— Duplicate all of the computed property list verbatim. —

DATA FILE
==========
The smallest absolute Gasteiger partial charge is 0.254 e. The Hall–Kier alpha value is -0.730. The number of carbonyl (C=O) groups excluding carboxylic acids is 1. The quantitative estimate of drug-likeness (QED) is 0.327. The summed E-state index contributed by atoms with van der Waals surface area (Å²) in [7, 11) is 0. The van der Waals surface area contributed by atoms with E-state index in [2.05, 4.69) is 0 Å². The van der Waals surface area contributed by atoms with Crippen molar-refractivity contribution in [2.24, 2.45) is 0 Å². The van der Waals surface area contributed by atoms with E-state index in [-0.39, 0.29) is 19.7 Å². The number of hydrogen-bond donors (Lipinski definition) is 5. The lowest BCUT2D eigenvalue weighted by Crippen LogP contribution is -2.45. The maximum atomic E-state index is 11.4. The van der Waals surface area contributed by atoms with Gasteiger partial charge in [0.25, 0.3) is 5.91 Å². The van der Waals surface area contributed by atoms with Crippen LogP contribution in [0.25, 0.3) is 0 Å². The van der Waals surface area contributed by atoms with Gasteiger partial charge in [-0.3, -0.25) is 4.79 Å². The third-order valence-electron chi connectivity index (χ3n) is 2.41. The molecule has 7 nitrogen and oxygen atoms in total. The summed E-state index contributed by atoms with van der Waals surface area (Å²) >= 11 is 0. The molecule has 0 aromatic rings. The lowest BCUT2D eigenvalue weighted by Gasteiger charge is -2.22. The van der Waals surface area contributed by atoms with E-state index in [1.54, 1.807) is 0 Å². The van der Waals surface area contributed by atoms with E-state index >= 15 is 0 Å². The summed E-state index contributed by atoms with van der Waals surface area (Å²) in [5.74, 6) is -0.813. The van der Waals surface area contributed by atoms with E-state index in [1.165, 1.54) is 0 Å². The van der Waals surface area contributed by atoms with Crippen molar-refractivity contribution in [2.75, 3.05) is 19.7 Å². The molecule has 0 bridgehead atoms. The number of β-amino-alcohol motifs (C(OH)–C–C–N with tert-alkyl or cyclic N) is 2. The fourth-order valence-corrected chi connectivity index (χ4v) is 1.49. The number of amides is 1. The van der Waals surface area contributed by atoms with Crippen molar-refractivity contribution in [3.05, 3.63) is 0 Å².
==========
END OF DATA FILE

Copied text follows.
The smallest absolute Gasteiger partial charge is 0.254 e. The Hall–Kier alpha value is -0.730. The number of carbonyl (C=O) groups excluding carboxylic acids is 1. The quantitative estimate of drug-likeness (QED) is 0.327. The summed E-state index contributed by atoms with van der Waals surface area (Å²) in [7, 11) is 0. The van der Waals surface area contributed by atoms with E-state index in [2.05, 4.69) is 0 Å². The van der Waals surface area contributed by atoms with Crippen molar-refractivity contribution in [2.24, 2.45) is 0 Å². The van der Waals surface area contributed by atoms with E-state index in [-0.39, 0.29) is 19.7 Å². The number of hydrogen-bond donors (Lipinski definition) is 5. The lowest BCUT2D eigenvalue weighted by Crippen LogP contribution is -2.45. The maximum atomic E-state index is 11.4. The van der Waals surface area contributed by atoms with Gasteiger partial charge in [0.25, 0.3) is 5.91 Å². The van der Waals surface area contributed by atoms with Crippen LogP contribution in [0.25, 0.3) is 0 Å². The van der Waals surface area contributed by atoms with Gasteiger partial charge in [-0.3, -0.25) is 4.79 Å². The third-order valence-electron chi connectivity index (χ3n) is 2.41. The molecule has 7 nitrogen and oxygen atoms in total. The summed E-state index contributed by atoms with van der Waals surface area (Å²) >= 11 is 0. The molecule has 0 aromatic rings. The lowest BCUT2D eigenvalue weighted by Gasteiger charge is -2.22. The van der Waals surface area contributed by atoms with E-state index in [1.54, 1.807) is 0 Å². The van der Waals surface area contributed by atoms with E-state index >= 15 is 0 Å². The summed E-state index contributed by atoms with van der Waals surface area (Å²) in [5.74, 6) is -0.813. The van der Waals surface area contributed by atoms with E-state index in [1.165, 1.54) is 0 Å². The van der Waals surface area contributed by atoms with Crippen molar-refractivity contribution in [2.75, 3.05) is 19.7 Å². The molecule has 0 bridgehead atoms. The number of β-amino-alcohol motifs (C(OH)–C–C–N with tert-alkyl or cyclic N) is 2. The fourth-order valence-corrected chi connectivity index (χ4v) is 1.49. The number of amides is 1. The van der Waals surface area contributed by atoms with Crippen molar-refractivity contribution in [3.05, 3.63) is 0 Å².